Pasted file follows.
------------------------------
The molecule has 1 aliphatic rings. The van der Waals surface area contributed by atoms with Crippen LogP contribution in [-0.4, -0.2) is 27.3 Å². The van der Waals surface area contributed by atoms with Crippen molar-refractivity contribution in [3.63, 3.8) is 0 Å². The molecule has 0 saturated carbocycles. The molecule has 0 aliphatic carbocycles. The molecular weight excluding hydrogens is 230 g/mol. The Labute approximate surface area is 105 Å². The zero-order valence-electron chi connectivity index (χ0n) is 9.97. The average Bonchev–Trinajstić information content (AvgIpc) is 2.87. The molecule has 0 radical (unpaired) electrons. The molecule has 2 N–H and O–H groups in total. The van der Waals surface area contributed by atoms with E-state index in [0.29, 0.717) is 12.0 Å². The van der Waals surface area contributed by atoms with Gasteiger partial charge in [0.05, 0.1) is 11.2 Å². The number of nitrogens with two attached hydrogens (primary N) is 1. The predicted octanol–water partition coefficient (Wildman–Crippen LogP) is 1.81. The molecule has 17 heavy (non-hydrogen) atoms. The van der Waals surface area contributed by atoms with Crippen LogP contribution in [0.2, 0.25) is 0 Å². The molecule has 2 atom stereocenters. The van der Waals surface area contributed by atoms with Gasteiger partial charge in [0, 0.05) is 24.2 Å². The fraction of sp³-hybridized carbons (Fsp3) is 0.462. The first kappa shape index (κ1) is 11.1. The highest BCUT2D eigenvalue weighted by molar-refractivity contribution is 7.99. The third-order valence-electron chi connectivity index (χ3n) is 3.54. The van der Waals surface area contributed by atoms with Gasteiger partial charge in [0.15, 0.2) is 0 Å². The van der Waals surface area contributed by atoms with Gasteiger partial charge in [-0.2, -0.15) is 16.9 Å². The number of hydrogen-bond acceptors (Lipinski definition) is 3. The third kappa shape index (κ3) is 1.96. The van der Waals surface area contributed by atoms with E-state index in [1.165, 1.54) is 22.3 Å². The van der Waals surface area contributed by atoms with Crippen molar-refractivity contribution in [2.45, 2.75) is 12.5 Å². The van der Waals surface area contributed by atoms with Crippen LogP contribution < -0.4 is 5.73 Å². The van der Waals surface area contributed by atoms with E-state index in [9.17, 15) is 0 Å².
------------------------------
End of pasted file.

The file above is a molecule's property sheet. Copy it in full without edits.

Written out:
The molecule has 1 aliphatic rings. The van der Waals surface area contributed by atoms with Crippen LogP contribution in [-0.4, -0.2) is 27.3 Å². The van der Waals surface area contributed by atoms with Crippen molar-refractivity contribution in [3.63, 3.8) is 0 Å². The molecule has 0 saturated carbocycles. The molecule has 0 aliphatic carbocycles. The molecular weight excluding hydrogens is 230 g/mol. The Labute approximate surface area is 105 Å². The zero-order valence-electron chi connectivity index (χ0n) is 9.97. The average Bonchev–Trinajstić information content (AvgIpc) is 2.87. The molecule has 0 radical (unpaired) electrons. The molecule has 2 N–H and O–H groups in total. The van der Waals surface area contributed by atoms with E-state index in [0.29, 0.717) is 12.0 Å². The van der Waals surface area contributed by atoms with Gasteiger partial charge in [0.05, 0.1) is 11.2 Å². The number of nitrogens with two attached hydrogens (primary N) is 1. The predicted octanol–water partition coefficient (Wildman–Crippen LogP) is 1.81. The molecule has 17 heavy (non-hydrogen) atoms. The van der Waals surface area contributed by atoms with Crippen LogP contribution in [0.2, 0.25) is 0 Å². The molecule has 2 atom stereocenters. The van der Waals surface area contributed by atoms with Gasteiger partial charge in [0, 0.05) is 24.2 Å². The fraction of sp³-hybridized carbons (Fsp3) is 0.462. The first kappa shape index (κ1) is 11.1. The highest BCUT2D eigenvalue weighted by molar-refractivity contribution is 7.99. The third-order valence-electron chi connectivity index (χ3n) is 3.54. The van der Waals surface area contributed by atoms with Gasteiger partial charge in [0.15, 0.2) is 0 Å². The van der Waals surface area contributed by atoms with Gasteiger partial charge in [-0.2, -0.15) is 16.9 Å². The number of hydrogen-bond acceptors (Lipinski definition) is 3. The third kappa shape index (κ3) is 1.96. The van der Waals surface area contributed by atoms with E-state index in [1.165, 1.54) is 22.3 Å². The van der Waals surface area contributed by atoms with Crippen molar-refractivity contribution in [2.45, 2.75) is 12.5 Å². The van der Waals surface area contributed by atoms with Crippen LogP contribution < -0.4 is 5.73 Å². The van der Waals surface area contributed by atoms with E-state index in [9.17, 15) is 0 Å².